Moses, Summum, Free Speech

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“The US Supreme Court Wednesday took up the issue of freedom of speech and religion in a case in which a small sect wants to place its own monument alongside one of the Ten Commandments in a public park in Utah,” reads the news headline that caught my attention.

Summum is a cult/organization, from Utah, that ‘reintroduced the public to mummification in 1975.’ Fascinatingly, the practice of its mummification rituals is acknowledged by the IRS and exempt from federal taxation. Besides mixing a bunch of Egyptian, Gnostic, Freemason ideologies, it doesn’t seem to offer much except an anecdotal footnote in the history of cultism. Its founder, Claude “Corky” Rex Nowell, claimed to have a series of encounters with highly intelligent beings referred to as the Summa Individuals. Like most cults, it has a fascination with sex and death, however it is also refreshingly scientific. To quote from their website:

We stress the application of the Systematic Law of Learning to all the principles in order for you to assess real understanding as opposed to mere faith or belief. Belief in anything is a state of ignorance about reality, and the principles must be experienced to be understood.

That’s something I can agree with. I also enjoy the romance in the idea that Moses’ first set of tablets, the ones given to him by God, were broken when he got all upset about the golden calf – a biblical fact – and that the new ones, the famous 10 commandments, are a watered down version of rules meant for the spiritually inept Israelites. Summum claims that the following ‘7 aphorisms’ are what were on the first tablet.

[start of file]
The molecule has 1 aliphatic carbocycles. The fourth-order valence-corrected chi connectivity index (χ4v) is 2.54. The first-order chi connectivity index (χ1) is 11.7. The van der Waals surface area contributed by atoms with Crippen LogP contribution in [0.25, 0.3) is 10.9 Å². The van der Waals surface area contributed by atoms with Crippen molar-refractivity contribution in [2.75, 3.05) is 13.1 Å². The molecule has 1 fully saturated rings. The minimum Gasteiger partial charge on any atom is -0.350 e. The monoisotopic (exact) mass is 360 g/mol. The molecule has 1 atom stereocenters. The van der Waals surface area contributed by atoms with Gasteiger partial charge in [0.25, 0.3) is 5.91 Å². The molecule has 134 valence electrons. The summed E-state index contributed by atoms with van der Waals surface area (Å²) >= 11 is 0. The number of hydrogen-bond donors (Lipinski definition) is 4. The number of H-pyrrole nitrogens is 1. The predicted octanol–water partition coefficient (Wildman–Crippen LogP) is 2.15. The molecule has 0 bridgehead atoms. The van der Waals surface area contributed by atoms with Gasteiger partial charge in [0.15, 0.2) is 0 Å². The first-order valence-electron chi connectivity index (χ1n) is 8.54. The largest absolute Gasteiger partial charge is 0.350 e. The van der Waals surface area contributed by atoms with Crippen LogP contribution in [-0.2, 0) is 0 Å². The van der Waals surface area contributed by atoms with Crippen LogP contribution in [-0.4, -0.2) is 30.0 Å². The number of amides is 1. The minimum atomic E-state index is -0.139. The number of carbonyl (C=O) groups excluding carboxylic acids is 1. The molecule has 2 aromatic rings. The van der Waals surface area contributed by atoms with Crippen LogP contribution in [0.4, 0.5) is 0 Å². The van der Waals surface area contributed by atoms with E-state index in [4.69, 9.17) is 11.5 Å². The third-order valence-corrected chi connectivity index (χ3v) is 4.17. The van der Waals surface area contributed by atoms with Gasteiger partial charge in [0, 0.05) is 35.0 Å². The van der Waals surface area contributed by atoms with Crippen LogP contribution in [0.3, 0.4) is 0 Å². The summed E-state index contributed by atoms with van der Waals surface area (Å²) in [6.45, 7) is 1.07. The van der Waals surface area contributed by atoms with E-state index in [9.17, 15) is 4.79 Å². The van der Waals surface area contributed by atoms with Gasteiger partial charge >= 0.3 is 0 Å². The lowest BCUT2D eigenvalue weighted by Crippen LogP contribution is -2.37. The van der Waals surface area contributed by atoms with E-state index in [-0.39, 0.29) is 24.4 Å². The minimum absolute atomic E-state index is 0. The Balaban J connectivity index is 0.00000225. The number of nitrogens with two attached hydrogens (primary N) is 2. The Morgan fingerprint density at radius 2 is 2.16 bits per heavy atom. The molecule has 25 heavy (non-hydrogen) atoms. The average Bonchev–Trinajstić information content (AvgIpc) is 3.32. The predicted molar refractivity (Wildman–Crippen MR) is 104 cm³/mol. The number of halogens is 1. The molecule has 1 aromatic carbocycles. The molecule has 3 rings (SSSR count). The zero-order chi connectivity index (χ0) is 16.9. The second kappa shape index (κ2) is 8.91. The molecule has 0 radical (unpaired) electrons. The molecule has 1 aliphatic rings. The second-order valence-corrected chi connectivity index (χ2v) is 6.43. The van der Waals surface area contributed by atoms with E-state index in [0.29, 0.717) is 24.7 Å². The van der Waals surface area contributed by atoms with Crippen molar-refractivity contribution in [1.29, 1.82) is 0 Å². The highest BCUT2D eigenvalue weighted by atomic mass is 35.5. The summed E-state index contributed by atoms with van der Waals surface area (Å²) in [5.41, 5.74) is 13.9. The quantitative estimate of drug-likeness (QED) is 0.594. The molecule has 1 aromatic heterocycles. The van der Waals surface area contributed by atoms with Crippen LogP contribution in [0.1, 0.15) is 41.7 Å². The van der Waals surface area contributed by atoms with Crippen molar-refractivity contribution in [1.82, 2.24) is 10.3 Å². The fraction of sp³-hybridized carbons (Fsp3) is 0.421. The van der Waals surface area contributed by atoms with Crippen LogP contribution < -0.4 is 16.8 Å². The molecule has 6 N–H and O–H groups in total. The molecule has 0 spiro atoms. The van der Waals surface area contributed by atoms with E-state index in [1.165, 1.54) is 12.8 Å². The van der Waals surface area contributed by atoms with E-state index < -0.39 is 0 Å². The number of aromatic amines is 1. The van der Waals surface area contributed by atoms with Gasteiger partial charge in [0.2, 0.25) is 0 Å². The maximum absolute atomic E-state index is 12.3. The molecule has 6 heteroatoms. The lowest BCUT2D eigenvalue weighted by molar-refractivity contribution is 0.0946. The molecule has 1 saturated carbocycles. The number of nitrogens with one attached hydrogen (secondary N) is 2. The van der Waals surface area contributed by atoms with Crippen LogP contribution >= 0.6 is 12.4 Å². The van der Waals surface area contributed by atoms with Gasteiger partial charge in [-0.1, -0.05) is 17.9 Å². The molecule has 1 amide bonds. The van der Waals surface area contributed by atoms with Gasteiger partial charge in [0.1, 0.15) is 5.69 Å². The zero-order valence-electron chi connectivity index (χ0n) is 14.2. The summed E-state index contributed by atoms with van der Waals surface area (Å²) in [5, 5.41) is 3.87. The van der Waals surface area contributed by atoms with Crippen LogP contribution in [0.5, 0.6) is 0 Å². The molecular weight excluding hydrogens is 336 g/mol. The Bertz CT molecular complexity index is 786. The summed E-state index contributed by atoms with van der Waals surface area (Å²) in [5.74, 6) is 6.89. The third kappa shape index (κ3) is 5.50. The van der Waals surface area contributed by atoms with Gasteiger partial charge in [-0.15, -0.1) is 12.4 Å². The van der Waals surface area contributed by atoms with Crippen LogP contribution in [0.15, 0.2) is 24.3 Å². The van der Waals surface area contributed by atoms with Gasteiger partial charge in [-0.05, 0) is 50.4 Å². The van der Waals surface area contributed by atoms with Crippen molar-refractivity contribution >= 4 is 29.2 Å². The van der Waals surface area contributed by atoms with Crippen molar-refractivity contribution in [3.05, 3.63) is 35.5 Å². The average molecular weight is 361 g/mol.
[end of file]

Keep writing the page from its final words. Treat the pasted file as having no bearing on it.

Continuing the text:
1. SUMMUM is MIND, thought; the universe is a mental creation

2. As above, so below; as below, so above.

3. Nothing rests; everything moves; everything vibrates.

4. Everything is dual; everything has an opposing point; everything has its pair of opposites; like and unlike are the same; opposites are identical in nature, but different in degree; extremes bond; all truths are but partial truths; all paradoxes may be reconciled.

5. Everything flows out and in; everything has its season; all things rise and fall; the pendulum swing expresses itself in everything; the measure of the swing to the right is the measure of the swing to the left; rhythm compensates.

6. Every cause has its effect; every effect has its cause; everything happens according to Law; Chance is just a name for Law not recognized; there are many fields of causation, but nothing escapes the Law of Destiny.

7. Gender is in everything; everything has its masculine and feminine principles; Gender manifests on all levels.

Most of these 7, however, mean the same thing. They are, therefore, redundant and not wise enough for me to believe the claim of divine inspiration. That doesn’t make them untrue; but they mention nothing that is not more poetically demonstrated in the book of Tao or the fragments of Heraclitus. Smartly, they admit that the Summum philosophy is nothing new, but still worth getting to know.

At any rate – the Summums are apparently suing for the right to put up their own monument, a monument of the 7 aphorisms, next to an older city statue of the 10 commandments. It’s made it to the Supreme Court. I don’t pretend to understand free-speech politics well enough to have an opinion, but another blog does a decent job of presenting the case here.

Free speech aside – why the heck is this news at all? National news, before the Supreme Justice of the United States, about putting up a rock in a little city park for some fringe religious sect? Aren’t there bigger problems to be concerned with? Incidentally I watched “Recount” last night and learned that the Supreme Court refused to allow all the votes in the 2000 election be counted, under bizarrely one-sided circumstances, demonstrating that “Justice” in America is as elusive and prone to human error, prejudice and pride as it has ever been. Carve the damn stone, or don’t. How can it be a matter of any importance, regardless of your beliefs?